For technical assistance on making grain marketing decisions contact Carl L. German, Extension Crops Marketing Specialist.

Endosulfan (Thionex) Cancellation Update

Friday, April 8th, 2011

Joanne Whalen, Extension IPM Specialist; jwhalen@udel.edu

Endosulfan (Thionex): As a reminder for the 2011 season, all registrations for endosulfan were canceled as of December 2010. Although there is a phase out plan, there is not an existing stocks provision past the end dates. That means that you can no longer legally use it on a crop after the end date for that crop – so be sure to look at the link below since dates vary with crops. Also, there are a number of important changes to the Phase Out Labels, regarding REIs and PHIs that did not make it into the 2011 vegetable recommendations so be sure to read the label before making any applications. As a reminder, the Commercial Recommendations are only a reference — the label is law and you are required to read and follow the label before making any pesticide application.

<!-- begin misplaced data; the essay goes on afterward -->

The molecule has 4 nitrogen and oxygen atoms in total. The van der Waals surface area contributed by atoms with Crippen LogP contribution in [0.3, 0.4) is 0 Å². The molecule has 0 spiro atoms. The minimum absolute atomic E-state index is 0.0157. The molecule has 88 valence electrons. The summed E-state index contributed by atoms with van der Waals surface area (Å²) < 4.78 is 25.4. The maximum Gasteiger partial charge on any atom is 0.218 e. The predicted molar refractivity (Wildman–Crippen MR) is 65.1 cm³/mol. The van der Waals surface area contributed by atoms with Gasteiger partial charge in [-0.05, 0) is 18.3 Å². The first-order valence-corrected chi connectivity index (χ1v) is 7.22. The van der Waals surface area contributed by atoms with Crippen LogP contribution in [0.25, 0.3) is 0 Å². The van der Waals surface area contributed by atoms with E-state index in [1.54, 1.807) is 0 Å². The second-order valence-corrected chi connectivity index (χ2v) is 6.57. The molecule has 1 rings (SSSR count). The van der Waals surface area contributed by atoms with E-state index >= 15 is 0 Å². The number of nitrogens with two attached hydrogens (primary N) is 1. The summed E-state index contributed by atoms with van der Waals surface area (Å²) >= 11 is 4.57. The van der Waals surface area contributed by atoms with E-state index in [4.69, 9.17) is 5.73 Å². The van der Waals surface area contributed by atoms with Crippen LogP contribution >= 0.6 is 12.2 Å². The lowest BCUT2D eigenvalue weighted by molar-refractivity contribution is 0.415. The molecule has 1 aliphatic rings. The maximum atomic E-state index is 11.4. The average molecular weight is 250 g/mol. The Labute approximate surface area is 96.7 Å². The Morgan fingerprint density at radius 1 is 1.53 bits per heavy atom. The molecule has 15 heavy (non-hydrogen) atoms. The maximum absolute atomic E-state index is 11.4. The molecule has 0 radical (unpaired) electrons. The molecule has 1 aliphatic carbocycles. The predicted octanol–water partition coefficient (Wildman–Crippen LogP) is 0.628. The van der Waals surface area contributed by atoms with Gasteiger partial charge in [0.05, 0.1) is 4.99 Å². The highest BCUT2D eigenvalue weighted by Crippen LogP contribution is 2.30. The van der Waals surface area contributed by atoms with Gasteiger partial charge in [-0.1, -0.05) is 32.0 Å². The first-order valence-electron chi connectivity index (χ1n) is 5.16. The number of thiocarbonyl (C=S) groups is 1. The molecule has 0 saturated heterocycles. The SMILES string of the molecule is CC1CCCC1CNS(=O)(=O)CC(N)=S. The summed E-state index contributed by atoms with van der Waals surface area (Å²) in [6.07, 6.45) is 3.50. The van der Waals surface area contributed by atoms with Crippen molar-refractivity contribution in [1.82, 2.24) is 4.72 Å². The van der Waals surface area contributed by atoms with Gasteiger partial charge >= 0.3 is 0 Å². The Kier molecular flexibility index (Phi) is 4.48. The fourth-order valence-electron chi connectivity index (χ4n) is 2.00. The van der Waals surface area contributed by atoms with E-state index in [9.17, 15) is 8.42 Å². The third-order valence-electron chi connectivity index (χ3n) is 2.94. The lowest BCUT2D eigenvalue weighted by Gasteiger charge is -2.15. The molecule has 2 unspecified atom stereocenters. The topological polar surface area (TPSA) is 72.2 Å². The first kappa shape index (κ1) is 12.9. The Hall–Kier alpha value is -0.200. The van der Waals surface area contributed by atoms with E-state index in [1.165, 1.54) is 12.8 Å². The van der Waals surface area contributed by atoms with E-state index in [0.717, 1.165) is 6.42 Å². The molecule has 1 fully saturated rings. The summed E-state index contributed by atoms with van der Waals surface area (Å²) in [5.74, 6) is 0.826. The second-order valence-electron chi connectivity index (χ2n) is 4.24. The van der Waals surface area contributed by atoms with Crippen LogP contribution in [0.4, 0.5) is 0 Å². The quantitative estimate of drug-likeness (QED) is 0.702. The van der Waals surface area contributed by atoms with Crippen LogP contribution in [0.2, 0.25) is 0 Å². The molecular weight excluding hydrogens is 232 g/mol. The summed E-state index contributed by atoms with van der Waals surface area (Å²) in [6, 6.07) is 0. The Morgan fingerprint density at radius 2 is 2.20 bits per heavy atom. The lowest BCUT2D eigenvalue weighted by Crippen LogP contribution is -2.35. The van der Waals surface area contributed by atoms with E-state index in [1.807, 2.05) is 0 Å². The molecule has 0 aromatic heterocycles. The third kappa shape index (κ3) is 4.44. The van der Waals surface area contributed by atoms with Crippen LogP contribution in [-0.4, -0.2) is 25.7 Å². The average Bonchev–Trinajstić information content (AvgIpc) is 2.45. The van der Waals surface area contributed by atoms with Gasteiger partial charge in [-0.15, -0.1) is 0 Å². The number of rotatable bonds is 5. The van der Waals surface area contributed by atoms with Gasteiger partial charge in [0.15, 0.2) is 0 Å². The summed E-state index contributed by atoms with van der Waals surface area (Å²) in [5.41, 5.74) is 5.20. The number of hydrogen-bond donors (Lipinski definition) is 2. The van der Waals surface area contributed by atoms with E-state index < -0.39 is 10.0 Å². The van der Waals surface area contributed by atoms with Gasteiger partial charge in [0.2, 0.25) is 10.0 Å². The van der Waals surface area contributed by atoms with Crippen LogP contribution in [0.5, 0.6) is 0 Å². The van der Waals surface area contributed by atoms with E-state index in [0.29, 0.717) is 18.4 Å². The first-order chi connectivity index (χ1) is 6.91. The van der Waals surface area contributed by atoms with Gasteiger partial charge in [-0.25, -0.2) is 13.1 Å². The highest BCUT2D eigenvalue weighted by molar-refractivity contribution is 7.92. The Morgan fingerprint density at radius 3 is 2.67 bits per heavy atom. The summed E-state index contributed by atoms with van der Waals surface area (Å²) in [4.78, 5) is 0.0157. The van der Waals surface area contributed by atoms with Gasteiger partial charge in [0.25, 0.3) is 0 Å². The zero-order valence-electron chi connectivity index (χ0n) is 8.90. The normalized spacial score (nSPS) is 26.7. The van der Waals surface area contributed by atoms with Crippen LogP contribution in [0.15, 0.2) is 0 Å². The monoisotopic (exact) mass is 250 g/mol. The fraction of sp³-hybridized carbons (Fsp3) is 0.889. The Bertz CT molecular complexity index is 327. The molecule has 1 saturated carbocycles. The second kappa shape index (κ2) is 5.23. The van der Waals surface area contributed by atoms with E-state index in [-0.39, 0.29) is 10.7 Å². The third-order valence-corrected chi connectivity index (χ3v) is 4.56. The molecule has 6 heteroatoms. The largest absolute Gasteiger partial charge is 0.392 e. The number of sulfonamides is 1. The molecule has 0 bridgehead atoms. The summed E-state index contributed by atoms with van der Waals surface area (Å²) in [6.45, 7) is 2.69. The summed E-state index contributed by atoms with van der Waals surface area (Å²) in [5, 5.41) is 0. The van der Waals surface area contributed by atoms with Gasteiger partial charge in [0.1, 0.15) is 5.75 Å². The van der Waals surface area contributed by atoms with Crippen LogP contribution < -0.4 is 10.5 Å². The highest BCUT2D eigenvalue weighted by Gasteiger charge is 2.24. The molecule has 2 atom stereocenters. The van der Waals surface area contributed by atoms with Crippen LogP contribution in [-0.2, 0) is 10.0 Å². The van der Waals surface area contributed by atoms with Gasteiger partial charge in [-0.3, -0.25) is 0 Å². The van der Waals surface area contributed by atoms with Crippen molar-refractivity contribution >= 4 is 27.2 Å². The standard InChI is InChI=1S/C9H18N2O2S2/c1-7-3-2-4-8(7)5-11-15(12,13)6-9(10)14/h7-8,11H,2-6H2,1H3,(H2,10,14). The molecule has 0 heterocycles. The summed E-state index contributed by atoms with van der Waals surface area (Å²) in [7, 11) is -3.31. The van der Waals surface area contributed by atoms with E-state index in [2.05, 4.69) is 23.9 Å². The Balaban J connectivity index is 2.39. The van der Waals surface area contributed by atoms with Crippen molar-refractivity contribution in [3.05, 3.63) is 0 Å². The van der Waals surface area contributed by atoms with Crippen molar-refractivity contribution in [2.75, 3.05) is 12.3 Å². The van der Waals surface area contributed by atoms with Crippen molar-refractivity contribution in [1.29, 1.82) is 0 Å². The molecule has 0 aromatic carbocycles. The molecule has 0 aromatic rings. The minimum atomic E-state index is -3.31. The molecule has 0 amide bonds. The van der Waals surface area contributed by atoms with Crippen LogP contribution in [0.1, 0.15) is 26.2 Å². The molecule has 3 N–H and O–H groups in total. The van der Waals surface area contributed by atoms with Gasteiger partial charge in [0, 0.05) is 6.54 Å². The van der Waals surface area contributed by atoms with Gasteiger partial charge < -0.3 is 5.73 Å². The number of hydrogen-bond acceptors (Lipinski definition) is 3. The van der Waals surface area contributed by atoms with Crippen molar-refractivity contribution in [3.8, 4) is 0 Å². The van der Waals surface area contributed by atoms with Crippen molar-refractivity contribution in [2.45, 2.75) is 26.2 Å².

As indicated above, the phase out plan includes end use dates for all currently labeled crops as well as additional mitigation measures during the phase-out period. In addition to mitigation requirements placed on endosulfan labels in previous years, EPA is requiring new mitigation measures for many crops during the endosulfan phase-out period. As stated in the Federal Register, “although these additional mitigation measures are designed to reduce worker risks, restricting and phasing out all uses of endosulfan will also address risks to wildlife and the environment.” Additional mitigation required during the phase-out varies by crop and includes measures such as: canceling aerial use and specifying other application methods, extending Restricted Entry Intervals (REIs), extending Pre-Harvest Intervals (PHIs), and reducing maximum single and/or seasonal application rates. As always, the label is the law so it will be critical to read all labels carefully to be sure you are following all restrictions.